The WinWord.concept virus has taken root as the most common virus around today and is spreading quickly, according to a preliminary survey of corporate and government end-user sites prepared by the National Computer Security Association (NCSA), an association of utility vendors.
Ninety percent of the 350 attendees at an NCSA security conference in January said they encountered a WinWord.concept virus in the last year; at the same conference, eight out of ten large corporate sites, including Microsoft, reported having experienced the WinWord.concept virus in the past three months.
The WinWord.concept was first detected last July and is part of a new class of computer viruses called "macro viruses," which are designed to infect the macro language in Microsoft Word. There are about five other known macro viruses, but the WinWord.concept virus is by far the most common.
According to Peter Tippett, president of the NCSA, the WinWord.concept virus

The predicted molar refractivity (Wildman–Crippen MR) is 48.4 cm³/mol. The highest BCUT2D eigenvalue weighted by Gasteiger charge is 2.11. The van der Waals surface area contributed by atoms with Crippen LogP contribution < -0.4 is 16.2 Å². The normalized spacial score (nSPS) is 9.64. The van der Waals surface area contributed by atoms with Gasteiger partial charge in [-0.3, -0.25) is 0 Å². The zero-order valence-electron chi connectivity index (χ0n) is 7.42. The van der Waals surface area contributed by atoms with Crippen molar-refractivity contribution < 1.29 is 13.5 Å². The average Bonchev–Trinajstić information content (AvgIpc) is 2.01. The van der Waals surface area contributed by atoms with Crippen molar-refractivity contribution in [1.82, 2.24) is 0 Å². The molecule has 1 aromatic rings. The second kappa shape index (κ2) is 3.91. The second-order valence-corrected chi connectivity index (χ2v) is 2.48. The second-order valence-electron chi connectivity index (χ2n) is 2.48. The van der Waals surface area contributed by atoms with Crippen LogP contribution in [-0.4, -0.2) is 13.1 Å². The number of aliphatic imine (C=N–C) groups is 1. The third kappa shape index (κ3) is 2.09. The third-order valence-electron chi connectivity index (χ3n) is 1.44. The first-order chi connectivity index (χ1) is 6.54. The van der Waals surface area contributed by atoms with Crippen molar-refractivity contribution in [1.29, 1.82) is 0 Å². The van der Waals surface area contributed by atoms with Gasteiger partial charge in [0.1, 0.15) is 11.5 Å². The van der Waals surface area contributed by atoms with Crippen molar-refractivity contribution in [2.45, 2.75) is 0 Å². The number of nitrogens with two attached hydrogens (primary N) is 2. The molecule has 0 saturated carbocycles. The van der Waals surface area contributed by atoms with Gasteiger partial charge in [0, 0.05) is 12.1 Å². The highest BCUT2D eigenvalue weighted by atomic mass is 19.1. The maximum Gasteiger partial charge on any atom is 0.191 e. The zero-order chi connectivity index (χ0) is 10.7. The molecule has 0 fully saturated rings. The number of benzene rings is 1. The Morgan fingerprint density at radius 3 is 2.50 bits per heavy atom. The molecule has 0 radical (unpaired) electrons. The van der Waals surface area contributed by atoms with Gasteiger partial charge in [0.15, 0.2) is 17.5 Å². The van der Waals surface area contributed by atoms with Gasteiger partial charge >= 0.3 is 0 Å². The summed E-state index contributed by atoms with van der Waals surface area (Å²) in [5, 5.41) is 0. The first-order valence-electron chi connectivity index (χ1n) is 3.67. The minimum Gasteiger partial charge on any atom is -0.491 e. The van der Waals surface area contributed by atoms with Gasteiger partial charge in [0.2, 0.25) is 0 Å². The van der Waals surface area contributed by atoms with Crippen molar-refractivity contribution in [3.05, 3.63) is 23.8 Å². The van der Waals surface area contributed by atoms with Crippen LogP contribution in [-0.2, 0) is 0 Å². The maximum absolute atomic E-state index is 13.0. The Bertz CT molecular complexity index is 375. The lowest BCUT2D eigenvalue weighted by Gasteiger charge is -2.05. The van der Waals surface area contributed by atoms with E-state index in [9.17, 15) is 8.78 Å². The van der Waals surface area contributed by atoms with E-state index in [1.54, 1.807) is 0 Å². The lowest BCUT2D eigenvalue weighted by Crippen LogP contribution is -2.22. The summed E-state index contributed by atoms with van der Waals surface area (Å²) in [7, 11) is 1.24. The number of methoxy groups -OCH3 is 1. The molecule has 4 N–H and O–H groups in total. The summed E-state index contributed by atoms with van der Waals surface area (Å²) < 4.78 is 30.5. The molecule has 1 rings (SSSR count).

has become so prevalent for several reasons:
--it infects, attaches to, and travels with document files that are meant to be shared with other users;
--most networks do not naturally inhibit macro virus replication;
--the host requirements that support replication of word macro viruses are ubiquitous;
--Word documents, the carrier of the virus, commonly travel as attachments to email;
--most antivirus strategies used by most companies do not account for viruses that travel with documents.
Several antivirus utility vendors, including Symantec and IBM, have already released packages that can detect and destroy macro viruses. But by virtue of traveling through email, the concept virus can sneak through unless the entire network is inoculated.
NCSA is preparing a description of strategies for dealing with the concept and other macro viruses and the costs, strategy, and basis for the problem. It will be available on April 1, along with the full survey results.